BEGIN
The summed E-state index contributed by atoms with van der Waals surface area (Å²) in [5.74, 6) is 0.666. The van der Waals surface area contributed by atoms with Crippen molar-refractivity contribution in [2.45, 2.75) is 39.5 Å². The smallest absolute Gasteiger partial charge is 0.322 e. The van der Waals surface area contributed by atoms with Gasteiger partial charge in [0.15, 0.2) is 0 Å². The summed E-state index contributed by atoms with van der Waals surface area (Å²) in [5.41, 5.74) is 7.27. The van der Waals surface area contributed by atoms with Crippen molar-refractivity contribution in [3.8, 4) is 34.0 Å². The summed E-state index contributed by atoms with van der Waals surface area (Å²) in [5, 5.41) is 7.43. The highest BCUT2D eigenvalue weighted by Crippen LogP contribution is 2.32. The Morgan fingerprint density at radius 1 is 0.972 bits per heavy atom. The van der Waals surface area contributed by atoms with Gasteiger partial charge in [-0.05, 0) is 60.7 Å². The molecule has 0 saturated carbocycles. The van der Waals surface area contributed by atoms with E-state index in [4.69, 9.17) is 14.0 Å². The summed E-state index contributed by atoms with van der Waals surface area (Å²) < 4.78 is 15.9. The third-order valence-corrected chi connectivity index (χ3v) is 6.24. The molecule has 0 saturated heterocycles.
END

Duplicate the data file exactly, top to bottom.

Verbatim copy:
The summed E-state index contributed by atoms with van der Waals surface area (Å²) in [5.74, 6) is 0.666. The van der Waals surface area contributed by atoms with Crippen molar-refractivity contribution in [2.45, 2.75) is 39.5 Å². The smallest absolute Gasteiger partial charge is 0.322 e. The van der Waals surface area contributed by atoms with Gasteiger partial charge in [0.15, 0.2) is 0 Å². The summed E-state index contributed by atoms with van der Waals surface area (Å²) in [5.41, 5.74) is 7.27. The van der Waals surface area contributed by atoms with Crippen molar-refractivity contribution in [3.8, 4) is 34.0 Å². The summed E-state index contributed by atoms with van der Waals surface area (Å²) in [5, 5.41) is 7.43. The highest BCUT2D eigenvalue weighted by Crippen LogP contribution is 2.32. The Morgan fingerprint density at radius 1 is 0.972 bits per heavy atom. The van der Waals surface area contributed by atoms with Gasteiger partial charge in [-0.05, 0) is 60.7 Å². The molecule has 0 saturated carbocycles. The van der Waals surface area contributed by atoms with E-state index in [4.69, 9.17) is 14.0 Å². The summed E-state index contributed by atoms with van der Waals surface area (Å²) < 4.78 is 15.9. The third-order valence-corrected chi connectivity index (χ3v) is 6.24. The molecule has 0 saturated heterocycles.